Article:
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I roast my chickens upside down as it keeps more juice in the breast.  If you like a browned skin then flip the bird when you still have 15 or 20 minutes to go and leave the top off if using a roaster.  Please follow guidelines for cooking chicken appropriately to avoid food poisoning and make sure you wash hands well after handling raw chicken.  I like to cook chicken at a higher temp for a shorter time as I think that also makes it more juicy.  I cook at 400 and check it with a meat thermometer after an hour for a small chicken (organic chickens then to be smaller).

20141203_175424-001We ate this chicken with beet greens sauteed in some of the cooked chicken juices and of course the potatoes.  Very tasty … and some leftover meat for another dinner, plus soup in a couple of days!  Bonanza 🙂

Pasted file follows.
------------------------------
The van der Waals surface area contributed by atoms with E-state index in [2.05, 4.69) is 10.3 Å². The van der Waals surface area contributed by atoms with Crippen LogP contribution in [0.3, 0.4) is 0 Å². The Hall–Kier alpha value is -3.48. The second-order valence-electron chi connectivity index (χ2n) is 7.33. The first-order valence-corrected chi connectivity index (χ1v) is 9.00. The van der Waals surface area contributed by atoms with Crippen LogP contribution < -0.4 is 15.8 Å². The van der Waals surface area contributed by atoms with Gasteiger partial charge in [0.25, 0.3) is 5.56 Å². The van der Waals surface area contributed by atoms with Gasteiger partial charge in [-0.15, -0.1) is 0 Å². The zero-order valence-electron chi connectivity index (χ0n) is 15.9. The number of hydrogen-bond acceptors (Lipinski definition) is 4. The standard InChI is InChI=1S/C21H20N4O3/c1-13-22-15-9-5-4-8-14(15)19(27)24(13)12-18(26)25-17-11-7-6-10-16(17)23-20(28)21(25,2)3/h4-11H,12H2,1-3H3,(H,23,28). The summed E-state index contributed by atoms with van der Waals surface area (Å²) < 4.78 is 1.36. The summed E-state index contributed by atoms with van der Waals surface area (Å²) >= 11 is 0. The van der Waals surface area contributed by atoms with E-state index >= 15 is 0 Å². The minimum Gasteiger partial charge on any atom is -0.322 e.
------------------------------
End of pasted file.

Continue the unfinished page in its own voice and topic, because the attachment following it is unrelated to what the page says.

If you keep this carcass for soup then you get an added bonus of a little lemon-y, garlic-y flavor to your soup.  This is really nice for a minestrone, or just plain old chicken noodle or chicken with rice.

For further instructions on making soup from a carcass see my post on the subject.

This makes a lovely dish to serve guests as well – although you might need 2 so as to be sure and have some leftovers 😉

Enjoy savoring many meals with family and friends this holiday season.  Little Sis and I have been hard at work on compiling our Baby Steps and a bunch of recipes into an e-book that we hope to release soon….. just in time to help you out with your New Years Resolutions 😉  We’ll keep you posted!

Broccoli ‘Cheese’ Soup – all of the taste with much less fat

One of the most wonderful things about a powerful blender is the creamy soup that can be created and poured… or schmoved with a spatula into bowls – already hot!  If your blender isn’t strong enough to heat, then you can always pour this into a pot and heat after you’ve creamed it.  There is nothing like soup to fill the belly and warm the soul.